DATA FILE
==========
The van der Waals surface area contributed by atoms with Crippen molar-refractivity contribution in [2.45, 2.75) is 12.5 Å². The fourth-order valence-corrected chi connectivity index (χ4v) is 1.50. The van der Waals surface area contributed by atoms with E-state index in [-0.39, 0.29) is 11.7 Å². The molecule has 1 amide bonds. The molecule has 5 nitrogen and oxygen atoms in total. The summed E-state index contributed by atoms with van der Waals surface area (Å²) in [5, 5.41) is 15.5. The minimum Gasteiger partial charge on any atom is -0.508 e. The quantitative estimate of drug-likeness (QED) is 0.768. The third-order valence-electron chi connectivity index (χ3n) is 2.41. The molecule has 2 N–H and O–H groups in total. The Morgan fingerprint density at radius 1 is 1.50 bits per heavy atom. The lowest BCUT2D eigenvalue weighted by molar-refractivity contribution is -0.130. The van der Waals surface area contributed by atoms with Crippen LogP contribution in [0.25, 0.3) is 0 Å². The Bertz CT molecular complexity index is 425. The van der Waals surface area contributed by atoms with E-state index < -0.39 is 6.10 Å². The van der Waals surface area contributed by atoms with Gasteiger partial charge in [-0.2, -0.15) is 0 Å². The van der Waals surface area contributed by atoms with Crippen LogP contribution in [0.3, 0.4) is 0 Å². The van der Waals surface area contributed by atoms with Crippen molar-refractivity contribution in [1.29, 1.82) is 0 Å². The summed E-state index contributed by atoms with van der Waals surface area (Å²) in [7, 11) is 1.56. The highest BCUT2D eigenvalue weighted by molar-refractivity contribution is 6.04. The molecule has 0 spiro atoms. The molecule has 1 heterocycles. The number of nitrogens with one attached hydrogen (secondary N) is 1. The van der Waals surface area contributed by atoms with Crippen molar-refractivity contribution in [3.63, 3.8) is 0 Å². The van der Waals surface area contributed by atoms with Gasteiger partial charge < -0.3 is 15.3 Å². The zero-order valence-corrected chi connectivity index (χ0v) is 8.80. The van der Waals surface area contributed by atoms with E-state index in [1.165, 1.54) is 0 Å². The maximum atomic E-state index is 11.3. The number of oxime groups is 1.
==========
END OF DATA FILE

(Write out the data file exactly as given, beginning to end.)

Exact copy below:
The van der Waals surface area contributed by atoms with Crippen molar-refractivity contribution in [2.45, 2.75) is 12.5 Å². The fourth-order valence-corrected chi connectivity index (χ4v) is 1.50. The van der Waals surface area contributed by atoms with E-state index in [-0.39, 0.29) is 11.7 Å². The molecule has 1 amide bonds. The molecule has 5 nitrogen and oxygen atoms in total. The summed E-state index contributed by atoms with van der Waals surface area (Å²) in [5, 5.41) is 15.5. The minimum Gasteiger partial charge on any atom is -0.508 e. The quantitative estimate of drug-likeness (QED) is 0.768. The third-order valence-electron chi connectivity index (χ3n) is 2.41. The molecule has 2 N–H and O–H groups in total. The Morgan fingerprint density at radius 1 is 1.50 bits per heavy atom. The lowest BCUT2D eigenvalue weighted by molar-refractivity contribution is -0.130. The van der Waals surface area contributed by atoms with Crippen LogP contribution in [0.25, 0.3) is 0 Å². The Bertz CT molecular complexity index is 425. The van der Waals surface area contributed by atoms with E-state index < -0.39 is 6.10 Å². The van der Waals surface area contributed by atoms with Gasteiger partial charge in [-0.2, -0.15) is 0 Å². The van der Waals surface area contributed by atoms with Crippen LogP contribution in [0.3, 0.4) is 0 Å². The van der Waals surface area contributed by atoms with Crippen molar-refractivity contribution in [1.29, 1.82) is 0 Å². The summed E-state index contributed by atoms with van der Waals surface area (Å²) in [7, 11) is 1.56. The highest BCUT2D eigenvalue weighted by molar-refractivity contribution is 6.04. The molecule has 0 spiro atoms. The molecule has 1 heterocycles. The number of nitrogens with one attached hydrogen (secondary N) is 1. The van der Waals surface area contributed by atoms with Crippen molar-refractivity contribution in [3.63, 3.8) is 0 Å². The van der Waals surface area contributed by atoms with Gasteiger partial charge < -0.3 is 15.3 Å². The zero-order valence-corrected chi connectivity index (χ0v) is 8.80. The van der Waals surface area contributed by atoms with E-state index in [1.165, 1.54) is 0 Å². The maximum atomic E-state index is 11.3. The number of oxime groups is 1.